Society for Social Work and Research

Sixteenth Annual Conference Research That Makes A Difference: Advancing Practice and Shaping Public Policy
11-15 January 2012 I Grand Hyatt Washington I Washington, DC

17045 The Relationship Between Family Characteristics and Criminal Behavior Among Sexually Abusive Juveniles and Delinquent Youth

Thursday, January 12, 2012: 1:30 PM
Arlington (Grand Hyatt Washington)
* noted as presenting author
George Leibowitz, PhD, Assistant Professor, University of Vermont, Burlington, VT
David L. Burton, PhD, Associate Professor, Smith College, Northampton, MA
Purpose: Researchers have documented the significant challenges faced by families of adolescent sexual abusers (e.g., Barbaree, Marshall & McCormack, 1998), including parent criminality, intergenerational patterns of sexual victimization, and substance abuse. Additionally, family violence has been theorized as a predictor of juvenile sexual offenses. However, few researchers have investigated the relationship between family characteristics and sexual and nonsexual criminality among sexually abusive youth. Family problems have long been identified as a critical risk factor for understanding delinquency (e.g., Farrington et al, 2000), and exposure to domestic violence was found to be related to sexual offending (poor impulse control and callous-unemotional traits did not mediate the effects of witnessing family violence; Caputo, Frick, & Brodsky, 1999). Moreover, a recent meta-analysis reported that adolescent sex offenders had greater exposure to sexual and nonsexual violence in the family, compared with delinquent youth (Seto & Lalumiere, 2010). While specific family characteristics (e.g., mental health issues) and family violence are prevalent among both sexual and nonsexual offenders, further research is needed to determine what relationships may exist between these characteristics and sexual aggression and delinquency.

Method: Survey data were collected from two racially/ethnically diverse groups of sexually abusive youth (n=332) and delinquent male adolescents (n=170), with an average age of 16.6 (SD=1.53), in court-ordered residential treatment. Data were collected using a set of demographic questionnaires, e.g., regarding criminality committed by family members, a history of family mental health problems, parental abuse of alcohol or drugs, and history of sexual victimization (family problems scale). Additionally, Elliot, Huizinga and Ageton's (1985) Self Reported Delinquency (SRD) measure was used to assess delinquency. Using logistic regression models we tested whether family problems predicted sexual and nonsexual offenses.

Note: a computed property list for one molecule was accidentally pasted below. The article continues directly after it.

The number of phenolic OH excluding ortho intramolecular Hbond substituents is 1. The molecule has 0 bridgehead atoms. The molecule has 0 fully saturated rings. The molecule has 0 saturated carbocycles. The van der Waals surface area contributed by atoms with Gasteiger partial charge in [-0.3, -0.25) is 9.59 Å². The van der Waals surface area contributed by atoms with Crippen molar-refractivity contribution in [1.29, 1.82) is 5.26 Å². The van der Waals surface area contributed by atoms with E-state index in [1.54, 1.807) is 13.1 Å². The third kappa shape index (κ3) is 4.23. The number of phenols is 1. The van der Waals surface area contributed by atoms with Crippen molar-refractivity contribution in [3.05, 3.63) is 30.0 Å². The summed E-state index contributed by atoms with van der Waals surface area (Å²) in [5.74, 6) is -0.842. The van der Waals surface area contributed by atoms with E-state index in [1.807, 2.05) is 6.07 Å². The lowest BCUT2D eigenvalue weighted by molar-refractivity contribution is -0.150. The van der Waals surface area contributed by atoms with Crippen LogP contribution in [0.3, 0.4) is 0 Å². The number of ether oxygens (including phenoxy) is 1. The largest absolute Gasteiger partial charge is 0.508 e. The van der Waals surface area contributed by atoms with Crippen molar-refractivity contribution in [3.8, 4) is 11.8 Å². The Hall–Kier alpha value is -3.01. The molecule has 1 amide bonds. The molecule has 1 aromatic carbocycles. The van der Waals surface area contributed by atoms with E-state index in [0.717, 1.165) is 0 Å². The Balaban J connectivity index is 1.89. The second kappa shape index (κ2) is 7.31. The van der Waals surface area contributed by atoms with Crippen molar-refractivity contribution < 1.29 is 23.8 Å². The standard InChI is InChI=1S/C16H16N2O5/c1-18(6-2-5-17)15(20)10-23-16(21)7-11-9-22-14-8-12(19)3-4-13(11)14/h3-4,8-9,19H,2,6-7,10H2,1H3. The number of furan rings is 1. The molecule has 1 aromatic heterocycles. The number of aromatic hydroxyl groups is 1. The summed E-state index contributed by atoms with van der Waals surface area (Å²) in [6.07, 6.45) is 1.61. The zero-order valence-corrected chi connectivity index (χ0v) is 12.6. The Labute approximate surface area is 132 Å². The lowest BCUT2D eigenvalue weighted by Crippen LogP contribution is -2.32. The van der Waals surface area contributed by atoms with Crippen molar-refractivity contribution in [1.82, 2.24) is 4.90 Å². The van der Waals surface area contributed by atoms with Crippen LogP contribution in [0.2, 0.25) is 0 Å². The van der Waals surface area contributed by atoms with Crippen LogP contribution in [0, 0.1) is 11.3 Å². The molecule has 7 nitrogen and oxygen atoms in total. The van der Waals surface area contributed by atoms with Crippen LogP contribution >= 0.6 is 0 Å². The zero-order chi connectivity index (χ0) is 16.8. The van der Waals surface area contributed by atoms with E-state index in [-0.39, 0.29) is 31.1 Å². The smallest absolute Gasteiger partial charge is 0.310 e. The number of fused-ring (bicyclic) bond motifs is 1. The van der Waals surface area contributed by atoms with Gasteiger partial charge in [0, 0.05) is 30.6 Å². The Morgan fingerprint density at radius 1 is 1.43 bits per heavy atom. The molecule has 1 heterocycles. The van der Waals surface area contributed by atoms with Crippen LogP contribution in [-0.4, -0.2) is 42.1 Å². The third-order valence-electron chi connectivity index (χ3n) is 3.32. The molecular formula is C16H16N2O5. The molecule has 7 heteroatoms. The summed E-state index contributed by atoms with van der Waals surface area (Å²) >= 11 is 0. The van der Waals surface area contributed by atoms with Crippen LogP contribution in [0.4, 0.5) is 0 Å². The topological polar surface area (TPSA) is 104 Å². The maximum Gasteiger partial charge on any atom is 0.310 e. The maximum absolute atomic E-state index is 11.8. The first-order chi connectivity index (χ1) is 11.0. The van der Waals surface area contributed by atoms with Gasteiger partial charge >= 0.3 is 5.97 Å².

Results: Sexually abusive youth committed a greater number of delinquent acts (e.g., set fires and used alcohol) t(448)= -3.78, p<0.001), and had more severe family problems t(495)= -10.84, p<0.001), than the delinquent group. Group differences were also found with regard to family structure (e.g., sexual abusers were more likely to live with a mother or a grandparent). Thirty percent of sexual offenders reported that sexual abuse of children was a family problem, compared with 2.5% of delinquent youth. Logistic regression indicated that the family problems scale score was significant in predicting sexual offender status (χ2=76.37, p < .001), and interestingly, the total delinquency scale score was nonsignificant. The model correctly classified 82.1% of sexual offenders, but only 54% of delinquent youth.

Implications: Implications include that social work practice with juveniles who sexually abuse should consist of multiple modalities (targeting trauma, the home environment, and delinquency), including tested family therapy approaches, e.g., Multisystemic Family Therapy (MST; Borduin & Schaeffer, 2002). Yet, data suggests that treatment programs for adolescent sexual abusers are decreasing their use of family-based approaches (Burton & Smith-Darden, 2001). The finding that specific family problems predicted sexual offender status was in contrast to some previous research. Additional research is needed to confirm whether targeting family characteristics reduces the risk for sexual recidivism, and to further assess nonsexual crimes among sexual abusers.

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